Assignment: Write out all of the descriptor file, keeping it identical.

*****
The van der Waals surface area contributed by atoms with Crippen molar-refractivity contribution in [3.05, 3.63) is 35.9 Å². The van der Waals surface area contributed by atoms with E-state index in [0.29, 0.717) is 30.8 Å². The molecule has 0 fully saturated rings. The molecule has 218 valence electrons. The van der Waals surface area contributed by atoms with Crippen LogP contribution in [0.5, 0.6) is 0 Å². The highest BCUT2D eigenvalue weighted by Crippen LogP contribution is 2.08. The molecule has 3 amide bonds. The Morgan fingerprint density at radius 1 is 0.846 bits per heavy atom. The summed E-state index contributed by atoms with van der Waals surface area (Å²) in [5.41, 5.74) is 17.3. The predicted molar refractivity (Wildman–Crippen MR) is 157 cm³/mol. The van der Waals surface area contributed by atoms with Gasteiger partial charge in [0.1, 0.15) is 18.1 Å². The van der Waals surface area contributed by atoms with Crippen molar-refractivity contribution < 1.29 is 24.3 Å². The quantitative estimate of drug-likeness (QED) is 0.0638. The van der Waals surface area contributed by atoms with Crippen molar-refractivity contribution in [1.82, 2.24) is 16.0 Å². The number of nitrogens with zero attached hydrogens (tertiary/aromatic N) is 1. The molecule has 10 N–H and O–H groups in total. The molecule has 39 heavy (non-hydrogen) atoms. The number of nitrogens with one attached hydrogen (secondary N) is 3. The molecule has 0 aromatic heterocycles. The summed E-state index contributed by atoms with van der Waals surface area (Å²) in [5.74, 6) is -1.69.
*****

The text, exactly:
The van der Waals surface area contributed by atoms with Crippen molar-refractivity contribution in [3.05, 3.63) is 35.9 Å². The van der Waals surface area contributed by atoms with E-state index in [0.29, 0.717) is 30.8 Å². The molecule has 0 fully saturated rings. The molecule has 218 valence electrons. The van der Waals surface area contributed by atoms with Crippen LogP contribution in [0.5, 0.6) is 0 Å². The highest BCUT2D eigenvalue weighted by Crippen LogP contribution is 2.08. The molecule has 3 amide bonds. The Morgan fingerprint density at radius 1 is 0.846 bits per heavy atom. The summed E-state index contributed by atoms with van der Waals surface area (Å²) in [5.41, 5.74) is 17.3. The predicted molar refractivity (Wildman–Crippen MR) is 157 cm³/mol. The van der Waals surface area contributed by atoms with Gasteiger partial charge in [0.1, 0.15) is 18.1 Å². The van der Waals surface area contributed by atoms with Crippen molar-refractivity contribution < 1.29 is 24.3 Å². The quantitative estimate of drug-likeness (QED) is 0.0638. The van der Waals surface area contributed by atoms with Crippen molar-refractivity contribution in [1.82, 2.24) is 16.0 Å². The number of nitrogens with zero attached hydrogens (tertiary/aromatic N) is 1. The molecule has 10 N–H and O–H groups in total. The molecule has 39 heavy (non-hydrogen) atoms. The number of nitrogens with one attached hydrogen (secondary N) is 3. The molecule has 0 aromatic heterocycles. The summed E-state index contributed by atoms with van der Waals surface area (Å²) in [5.74, 6) is -1.69.